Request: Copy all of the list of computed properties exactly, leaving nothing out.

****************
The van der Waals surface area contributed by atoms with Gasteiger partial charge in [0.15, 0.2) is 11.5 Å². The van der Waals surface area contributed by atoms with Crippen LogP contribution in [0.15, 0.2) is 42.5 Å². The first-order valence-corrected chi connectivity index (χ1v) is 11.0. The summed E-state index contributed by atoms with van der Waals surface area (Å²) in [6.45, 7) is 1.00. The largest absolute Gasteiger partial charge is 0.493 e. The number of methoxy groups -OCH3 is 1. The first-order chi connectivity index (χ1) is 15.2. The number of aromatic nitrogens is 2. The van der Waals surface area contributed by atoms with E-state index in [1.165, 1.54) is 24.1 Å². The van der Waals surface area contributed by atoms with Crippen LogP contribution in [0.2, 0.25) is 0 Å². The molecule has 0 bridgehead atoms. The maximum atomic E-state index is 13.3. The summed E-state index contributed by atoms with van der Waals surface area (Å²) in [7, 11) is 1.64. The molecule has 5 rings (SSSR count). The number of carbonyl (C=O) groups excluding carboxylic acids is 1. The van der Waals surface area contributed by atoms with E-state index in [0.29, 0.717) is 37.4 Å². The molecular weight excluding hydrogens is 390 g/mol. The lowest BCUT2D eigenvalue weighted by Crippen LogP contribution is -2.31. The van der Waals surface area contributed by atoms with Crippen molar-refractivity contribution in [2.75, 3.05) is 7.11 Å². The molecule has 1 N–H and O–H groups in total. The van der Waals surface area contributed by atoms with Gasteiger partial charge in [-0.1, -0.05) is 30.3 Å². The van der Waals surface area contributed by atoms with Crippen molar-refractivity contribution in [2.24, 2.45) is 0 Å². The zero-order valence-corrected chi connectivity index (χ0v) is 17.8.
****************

The van der Waals surface area contributed by atoms with Gasteiger partial charge in [0.15, 0.2) is 11.5 Å². The van der Waals surface area contributed by atoms with Crippen LogP contribution in [0.15, 0.2) is 42.5 Å². The first-order valence-corrected chi connectivity index (χ1v) is 11.0. The summed E-state index contributed by atoms with van der Waals surface area (Å²) in [6.45, 7) is 1.00. The largest absolute Gasteiger partial charge is 0.493 e. The number of methoxy groups -OCH3 is 1. The first-order chi connectivity index (χ1) is 15.2. The number of aromatic nitrogens is 2. The van der Waals surface area contributed by atoms with E-state index in [1.165, 1.54) is 24.1 Å². The van der Waals surface area contributed by atoms with Crippen LogP contribution in [0.2, 0.25) is 0 Å². The molecule has 0 bridgehead atoms. The maximum atomic E-state index is 13.3. The summed E-state index contributed by atoms with van der Waals surface area (Å²) in [7, 11) is 1.64. The molecule has 5 rings (SSSR count). The number of carbonyl (C=O) groups excluding carboxylic acids is 1. The van der Waals surface area contributed by atoms with E-state index in [0.29, 0.717) is 37.4 Å². The molecular weight excluding hydrogens is 390 g/mol. The lowest BCUT2D eigenvalue weighted by Crippen LogP contribution is -2.31. The van der Waals surface area contributed by atoms with Crippen molar-refractivity contribution in [2.75, 3.05) is 7.11 Å². The molecule has 1 N–H and O–H groups in total. The van der Waals surface area contributed by atoms with Gasteiger partial charge in [-0.1, -0.05) is 30.3 Å². The van der Waals surface area contributed by atoms with Crippen molar-refractivity contribution in [2.24, 2.45) is 0 Å². The zero-order valence-corrected chi connectivity index (χ0v) is 17.8.